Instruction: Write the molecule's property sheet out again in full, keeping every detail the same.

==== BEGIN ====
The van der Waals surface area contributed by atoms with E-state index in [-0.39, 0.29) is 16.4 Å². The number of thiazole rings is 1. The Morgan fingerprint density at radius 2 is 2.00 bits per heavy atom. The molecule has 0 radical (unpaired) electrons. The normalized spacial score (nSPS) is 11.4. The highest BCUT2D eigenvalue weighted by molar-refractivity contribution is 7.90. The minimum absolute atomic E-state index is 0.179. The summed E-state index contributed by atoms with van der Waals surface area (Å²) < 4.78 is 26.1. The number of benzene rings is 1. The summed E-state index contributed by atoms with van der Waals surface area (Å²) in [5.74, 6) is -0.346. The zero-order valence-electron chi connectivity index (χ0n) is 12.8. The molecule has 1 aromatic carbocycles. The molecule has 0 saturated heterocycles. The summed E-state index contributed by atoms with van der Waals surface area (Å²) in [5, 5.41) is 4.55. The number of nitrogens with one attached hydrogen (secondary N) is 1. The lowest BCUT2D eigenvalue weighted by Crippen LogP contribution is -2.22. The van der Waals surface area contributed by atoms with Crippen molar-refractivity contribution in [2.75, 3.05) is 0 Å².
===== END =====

The van der Waals surface area contributed by atoms with E-state index in [-0.39, 0.29) is 16.4 Å². The number of thiazole rings is 1. The Morgan fingerprint density at radius 2 is 2.00 bits per heavy atom. The molecule has 0 radical (unpaired) electrons. The normalized spacial score (nSPS) is 11.4. The highest BCUT2D eigenvalue weighted by molar-refractivity contribution is 7.90. The minimum absolute atomic E-state index is 0.179. The summed E-state index contributed by atoms with van der Waals surface area (Å²) < 4.78 is 26.1. The number of benzene rings is 1. The summed E-state index contributed by atoms with van der Waals surface area (Å²) in [5.74, 6) is -0.346. The zero-order valence-electron chi connectivity index (χ0n) is 12.8. The molecule has 1 aromatic carbocycles. The molecule has 0 saturated heterocycles. The summed E-state index contributed by atoms with van der Waals surface area (Å²) in [5, 5.41) is 4.55. The number of nitrogens with one attached hydrogen (secondary N) is 1. The lowest BCUT2D eigenvalue weighted by Crippen LogP contribution is -2.22. The van der Waals surface area contributed by atoms with Crippen molar-refractivity contribution in [2.75, 3.05) is 0 Å².